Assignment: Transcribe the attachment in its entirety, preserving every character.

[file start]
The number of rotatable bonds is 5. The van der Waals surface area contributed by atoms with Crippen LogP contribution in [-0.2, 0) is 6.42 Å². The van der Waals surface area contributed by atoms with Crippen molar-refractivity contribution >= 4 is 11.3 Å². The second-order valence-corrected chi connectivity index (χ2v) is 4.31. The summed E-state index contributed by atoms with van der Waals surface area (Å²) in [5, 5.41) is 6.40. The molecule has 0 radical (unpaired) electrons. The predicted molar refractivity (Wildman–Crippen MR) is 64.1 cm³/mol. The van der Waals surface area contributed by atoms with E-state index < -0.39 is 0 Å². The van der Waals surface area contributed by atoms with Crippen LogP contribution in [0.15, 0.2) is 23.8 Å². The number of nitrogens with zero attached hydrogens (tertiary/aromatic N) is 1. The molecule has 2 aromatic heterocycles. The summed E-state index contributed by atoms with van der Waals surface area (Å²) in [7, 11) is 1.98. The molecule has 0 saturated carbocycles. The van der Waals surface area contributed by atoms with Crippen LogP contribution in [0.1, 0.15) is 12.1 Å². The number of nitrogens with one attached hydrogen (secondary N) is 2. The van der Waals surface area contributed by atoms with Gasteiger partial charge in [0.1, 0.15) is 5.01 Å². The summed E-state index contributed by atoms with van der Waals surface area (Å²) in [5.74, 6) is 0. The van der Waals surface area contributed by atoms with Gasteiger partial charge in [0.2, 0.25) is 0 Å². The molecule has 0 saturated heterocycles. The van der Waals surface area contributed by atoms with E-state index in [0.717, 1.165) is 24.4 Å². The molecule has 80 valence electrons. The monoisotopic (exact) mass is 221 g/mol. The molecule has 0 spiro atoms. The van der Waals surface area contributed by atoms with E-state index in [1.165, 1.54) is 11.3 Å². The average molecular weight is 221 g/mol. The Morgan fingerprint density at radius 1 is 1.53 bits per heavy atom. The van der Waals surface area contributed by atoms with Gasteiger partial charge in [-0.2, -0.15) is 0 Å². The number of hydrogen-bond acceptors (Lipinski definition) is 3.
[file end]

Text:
The number of rotatable bonds is 5. The van der Waals surface area contributed by atoms with Crippen LogP contribution in [-0.2, 0) is 6.42 Å². The van der Waals surface area contributed by atoms with Crippen molar-refractivity contribution >= 4 is 11.3 Å². The second-order valence-corrected chi connectivity index (χ2v) is 4.31. The summed E-state index contributed by atoms with van der Waals surface area (Å²) in [5, 5.41) is 6.40. The molecule has 0 radical (unpaired) electrons. The predicted molar refractivity (Wildman–Crippen MR) is 64.1 cm³/mol. The van der Waals surface area contributed by atoms with E-state index < -0.39 is 0 Å². The van der Waals surface area contributed by atoms with Crippen LogP contribution in [0.15, 0.2) is 23.8 Å². The number of nitrogens with zero attached hydrogens (tertiary/aromatic N) is 1. The molecule has 2 aromatic heterocycles. The summed E-state index contributed by atoms with van der Waals surface area (Å²) in [7, 11) is 1.98. The molecule has 0 saturated carbocycles. The van der Waals surface area contributed by atoms with Crippen LogP contribution in [0.1, 0.15) is 12.1 Å². The number of nitrogens with one attached hydrogen (secondary N) is 2. The van der Waals surface area contributed by atoms with Gasteiger partial charge in [0.1, 0.15) is 5.01 Å². The summed E-state index contributed by atoms with van der Waals surface area (Å²) in [5.74, 6) is 0. The van der Waals surface area contributed by atoms with Gasteiger partial charge in [0.2, 0.25) is 0 Å². The molecule has 0 saturated heterocycles. The van der Waals surface area contributed by atoms with E-state index in [0.717, 1.165) is 24.4 Å². The molecule has 80 valence electrons. The monoisotopic (exact) mass is 221 g/mol. The molecule has 0 spiro atoms. The van der Waals surface area contributed by atoms with E-state index in [1.165, 1.54) is 11.3 Å². The average molecular weight is 221 g/mol. The Morgan fingerprint density at radius 1 is 1.53 bits per heavy atom. The van der Waals surface area contributed by atoms with Gasteiger partial charge in [-0.2, -0.15) is 0 Å². The number of hydrogen-bond acceptors (Lipinski definition) is 3.